a new product and immediately start testing it on people. Medications and devices undergo years of laboratory research and experiments on animals and human cells. If those experiments are successful, the data is sent to the Food and Drug Administration (FDA) for approval before any testing is conducted on humans.

“Also, the people running trials do a really good job of laying out all potential side effects, including ones that are very rare and may not happen, in both the protocol and the informed consent form that any participant might sign,” Dr. Pearson says.

In addition, study participants are monitored closely and can withdraw from the trial at any time.

Before Signing Up

A trial may study a new drug or combination of drugs, a new medical device, a new way of doing surgery or new ways to use existing treatments. It may also look for new ways to change behaviors to improve health or to increase the quality of life for people with illnesses or conditions.

Whether you want to try out a new medication or technological device or enroll in a trial that focuses only on lifestyle changes, there is likely to be a clinical trial that is right for you. But how do you find a study?

Many heart patients learn about clinical trials through their doctor, but you can also check the websites and social media pages of national health organizations and support groups like Mended Hearts. ClinicalTrials.gov is a useful, searchable database of privately and publicly funded clinical studies being conducted around the world.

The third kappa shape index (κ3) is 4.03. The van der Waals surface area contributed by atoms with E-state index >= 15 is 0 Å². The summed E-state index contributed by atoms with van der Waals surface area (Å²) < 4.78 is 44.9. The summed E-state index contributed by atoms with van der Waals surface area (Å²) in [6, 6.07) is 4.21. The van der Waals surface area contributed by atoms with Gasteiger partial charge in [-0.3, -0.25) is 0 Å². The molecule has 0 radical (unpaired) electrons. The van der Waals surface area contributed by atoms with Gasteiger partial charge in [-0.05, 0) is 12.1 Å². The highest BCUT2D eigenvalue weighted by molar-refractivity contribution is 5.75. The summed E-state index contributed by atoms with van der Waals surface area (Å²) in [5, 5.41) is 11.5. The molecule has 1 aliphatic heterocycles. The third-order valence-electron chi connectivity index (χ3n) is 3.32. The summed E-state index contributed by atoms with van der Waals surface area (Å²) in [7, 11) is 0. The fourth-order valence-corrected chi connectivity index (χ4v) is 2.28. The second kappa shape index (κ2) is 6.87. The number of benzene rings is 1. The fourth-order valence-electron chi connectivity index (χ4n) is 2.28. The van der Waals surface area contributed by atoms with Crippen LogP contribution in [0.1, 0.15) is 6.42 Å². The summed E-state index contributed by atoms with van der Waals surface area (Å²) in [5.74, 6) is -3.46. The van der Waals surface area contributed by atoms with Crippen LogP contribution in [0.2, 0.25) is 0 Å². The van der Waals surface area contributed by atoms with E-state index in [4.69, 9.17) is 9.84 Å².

Once you hear about a trial that piques your interest, you’ll need to get in touch with the coordinator. The contact information should be available through whichever means you heard about the trial or through the ClinicalTrials.gov site.

After you reach out, the next step will probably be a phone call with someone who can provide you with more details about the study. The research team will also provide you with what’s called an informed consent form. This document includes written details about the study, including its purpose, how long the trial is expected to last, what kind of tests or procedures will be performed, the risks and potential benefits of the trial and who to contact for further information.

It’s also a good idea to ask questions of your own, Dr. Pearson says.
Some questions to consider asking may include:

  • What are the demands going to be on my time?
  • How many visits are required and how often?
  • Are any of the procedures going to be painful?
  • Will I be able to take my regular medications during the trial?
  • Is it okay for me to talk to other people about the trial?